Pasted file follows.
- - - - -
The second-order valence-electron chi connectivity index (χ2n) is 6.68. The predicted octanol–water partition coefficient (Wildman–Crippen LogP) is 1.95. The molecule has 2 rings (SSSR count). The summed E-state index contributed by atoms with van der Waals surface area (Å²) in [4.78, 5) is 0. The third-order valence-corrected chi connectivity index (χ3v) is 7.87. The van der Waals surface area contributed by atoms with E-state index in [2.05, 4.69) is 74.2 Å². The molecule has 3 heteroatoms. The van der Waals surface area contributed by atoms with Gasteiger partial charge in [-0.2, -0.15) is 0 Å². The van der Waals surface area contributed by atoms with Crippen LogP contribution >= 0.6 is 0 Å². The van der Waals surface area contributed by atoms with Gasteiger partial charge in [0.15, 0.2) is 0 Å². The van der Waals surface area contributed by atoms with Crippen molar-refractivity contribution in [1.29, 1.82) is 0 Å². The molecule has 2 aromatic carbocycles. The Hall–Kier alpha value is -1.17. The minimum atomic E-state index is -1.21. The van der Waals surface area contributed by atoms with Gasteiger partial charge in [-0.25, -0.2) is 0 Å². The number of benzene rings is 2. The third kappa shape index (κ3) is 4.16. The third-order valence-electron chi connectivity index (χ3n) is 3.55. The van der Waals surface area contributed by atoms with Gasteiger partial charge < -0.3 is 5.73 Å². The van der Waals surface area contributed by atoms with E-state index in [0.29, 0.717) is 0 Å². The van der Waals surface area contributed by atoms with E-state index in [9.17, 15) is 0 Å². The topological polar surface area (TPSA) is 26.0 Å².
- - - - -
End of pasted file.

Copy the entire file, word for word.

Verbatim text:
The second-order valence-electron chi connectivity index (χ2n) is 6.68. The predicted octanol–water partition coefficient (Wildman–Crippen LogP) is 1.95. The molecule has 2 rings (SSSR count). The summed E-state index contributed by atoms with van der Waals surface area (Å²) in [4.78, 5) is 0. The third-order valence-corrected chi connectivity index (χ3v) is 7.87. The van der Waals surface area contributed by atoms with E-state index in [2.05, 4.69) is 74.2 Å². The molecule has 3 heteroatoms. The van der Waals surface area contributed by atoms with Gasteiger partial charge in [-0.2, -0.15) is 0 Å². The van der Waals surface area contributed by atoms with Crippen LogP contribution >= 0.6 is 0 Å². The van der Waals surface area contributed by atoms with Gasteiger partial charge in [0.15, 0.2) is 0 Å². The van der Waals surface area contributed by atoms with Crippen molar-refractivity contribution in [1.29, 1.82) is 0 Å². The molecule has 2 aromatic carbocycles. The Hall–Kier alpha value is -1.17. The minimum atomic E-state index is -1.21. The van der Waals surface area contributed by atoms with Gasteiger partial charge in [-0.25, -0.2) is 0 Å². The number of benzene rings is 2. The third kappa shape index (κ3) is 4.16. The third-order valence-electron chi connectivity index (χ3n) is 3.55. The van der Waals surface area contributed by atoms with Gasteiger partial charge < -0.3 is 5.73 Å². The van der Waals surface area contributed by atoms with E-state index in [0.29, 0.717) is 0 Å². The van der Waals surface area contributed by atoms with E-state index in [9.17, 15) is 0 Å². The topological polar surface area (TPSA) is 26.0 Å².